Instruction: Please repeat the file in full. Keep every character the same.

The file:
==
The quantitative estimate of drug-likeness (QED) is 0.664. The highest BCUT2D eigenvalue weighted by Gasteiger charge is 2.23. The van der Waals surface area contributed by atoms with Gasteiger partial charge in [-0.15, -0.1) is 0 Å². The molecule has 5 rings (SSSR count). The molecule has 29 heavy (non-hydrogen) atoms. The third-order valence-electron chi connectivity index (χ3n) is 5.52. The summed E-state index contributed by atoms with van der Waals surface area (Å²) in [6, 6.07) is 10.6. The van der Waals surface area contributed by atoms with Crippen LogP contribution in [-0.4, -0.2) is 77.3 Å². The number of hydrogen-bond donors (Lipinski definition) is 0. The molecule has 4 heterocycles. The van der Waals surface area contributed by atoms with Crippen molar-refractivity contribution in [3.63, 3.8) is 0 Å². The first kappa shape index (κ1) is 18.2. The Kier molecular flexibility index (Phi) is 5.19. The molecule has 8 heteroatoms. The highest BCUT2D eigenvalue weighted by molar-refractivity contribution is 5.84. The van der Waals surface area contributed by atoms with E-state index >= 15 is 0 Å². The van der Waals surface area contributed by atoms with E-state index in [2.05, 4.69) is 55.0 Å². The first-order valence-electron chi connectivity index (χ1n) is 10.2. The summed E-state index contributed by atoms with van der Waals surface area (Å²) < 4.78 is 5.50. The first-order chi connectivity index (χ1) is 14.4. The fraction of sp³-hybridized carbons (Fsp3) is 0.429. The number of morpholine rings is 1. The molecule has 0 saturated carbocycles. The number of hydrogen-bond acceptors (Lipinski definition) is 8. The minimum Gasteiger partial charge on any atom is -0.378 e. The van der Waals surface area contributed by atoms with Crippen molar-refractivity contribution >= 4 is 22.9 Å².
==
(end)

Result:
The quantitative estimate of drug-likeness (QED) is 0.664. The highest BCUT2D eigenvalue weighted by Gasteiger charge is 2.23. The van der Waals surface area contributed by atoms with Gasteiger partial charge in [-0.15, -0.1) is 0 Å². The molecule has 5 rings (SSSR count). The molecule has 29 heavy (non-hydrogen) atoms. The third-order valence-electron chi connectivity index (χ3n) is 5.52. The summed E-state index contributed by atoms with van der Waals surface area (Å²) in [6, 6.07) is 10.6. The van der Waals surface area contributed by atoms with Crippen LogP contribution in [-0.4, -0.2) is 77.3 Å². The number of hydrogen-bond donors (Lipinski definition) is 0. The molecule has 4 heterocycles. The van der Waals surface area contributed by atoms with Crippen molar-refractivity contribution in [3.63, 3.8) is 0 Å². The first kappa shape index (κ1) is 18.2. The Kier molecular flexibility index (Phi) is 5.19. The molecule has 8 heteroatoms. The highest BCUT2D eigenvalue weighted by molar-refractivity contribution is 5.84. The van der Waals surface area contributed by atoms with E-state index >= 15 is 0 Å². The van der Waals surface area contributed by atoms with E-state index in [2.05, 4.69) is 55.0 Å². The first-order valence-electron chi connectivity index (χ1n) is 10.2. The summed E-state index contributed by atoms with van der Waals surface area (Å²) < 4.78 is 5.50. The first-order chi connectivity index (χ1) is 14.4. The fraction of sp³-hybridized carbons (Fsp3) is 0.429. The number of morpholine rings is 1. The molecule has 0 saturated carbocycles. The number of hydrogen-bond acceptors (Lipinski definition) is 8. The minimum Gasteiger partial charge on any atom is -0.378 e. The van der Waals surface area contributed by atoms with Crippen molar-refractivity contribution >= 4 is 22.9 Å².